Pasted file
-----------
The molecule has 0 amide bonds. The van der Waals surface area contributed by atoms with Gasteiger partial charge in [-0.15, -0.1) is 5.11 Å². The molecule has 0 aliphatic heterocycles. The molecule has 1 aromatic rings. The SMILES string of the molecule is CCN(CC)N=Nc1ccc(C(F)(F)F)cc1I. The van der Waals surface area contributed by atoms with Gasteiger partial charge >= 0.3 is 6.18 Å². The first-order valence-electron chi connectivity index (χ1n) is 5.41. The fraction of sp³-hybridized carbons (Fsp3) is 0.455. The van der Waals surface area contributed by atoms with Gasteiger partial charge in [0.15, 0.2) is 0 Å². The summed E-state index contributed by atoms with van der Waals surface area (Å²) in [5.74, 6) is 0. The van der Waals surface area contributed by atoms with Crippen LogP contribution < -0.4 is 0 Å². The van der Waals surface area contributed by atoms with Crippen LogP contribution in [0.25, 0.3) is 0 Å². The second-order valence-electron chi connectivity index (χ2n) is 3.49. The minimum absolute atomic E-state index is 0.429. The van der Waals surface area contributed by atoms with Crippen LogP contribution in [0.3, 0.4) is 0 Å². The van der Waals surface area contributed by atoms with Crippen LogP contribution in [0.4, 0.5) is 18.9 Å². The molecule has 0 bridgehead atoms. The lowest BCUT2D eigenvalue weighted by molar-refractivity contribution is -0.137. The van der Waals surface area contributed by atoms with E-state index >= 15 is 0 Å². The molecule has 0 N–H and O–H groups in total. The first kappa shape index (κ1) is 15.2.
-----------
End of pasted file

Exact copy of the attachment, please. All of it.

The molecule has 0 amide bonds. The van der Waals surface area contributed by atoms with Gasteiger partial charge in [-0.15, -0.1) is 5.11 Å². The molecule has 0 aliphatic heterocycles. The molecule has 1 aromatic rings. The SMILES string of the molecule is CCN(CC)N=Nc1ccc(C(F)(F)F)cc1I. The van der Waals surface area contributed by atoms with Gasteiger partial charge >= 0.3 is 6.18 Å². The first-order valence-electron chi connectivity index (χ1n) is 5.41. The fraction of sp³-hybridized carbons (Fsp3) is 0.455. The van der Waals surface area contributed by atoms with Gasteiger partial charge in [0.15, 0.2) is 0 Å². The summed E-state index contributed by atoms with van der Waals surface area (Å²) in [5.74, 6) is 0. The van der Waals surface area contributed by atoms with Crippen LogP contribution < -0.4 is 0 Å². The van der Waals surface area contributed by atoms with Crippen LogP contribution in [0.25, 0.3) is 0 Å². The second-order valence-electron chi connectivity index (χ2n) is 3.49. The minimum absolute atomic E-state index is 0.429. The van der Waals surface area contributed by atoms with Crippen LogP contribution in [0.3, 0.4) is 0 Å². The van der Waals surface area contributed by atoms with Crippen LogP contribution in [0.4, 0.5) is 18.9 Å². The molecule has 0 bridgehead atoms. The lowest BCUT2D eigenvalue weighted by molar-refractivity contribution is -0.137. The van der Waals surface area contributed by atoms with E-state index >= 15 is 0 Å². The molecule has 0 N–H and O–H groups in total. The first kappa shape index (κ1) is 15.2.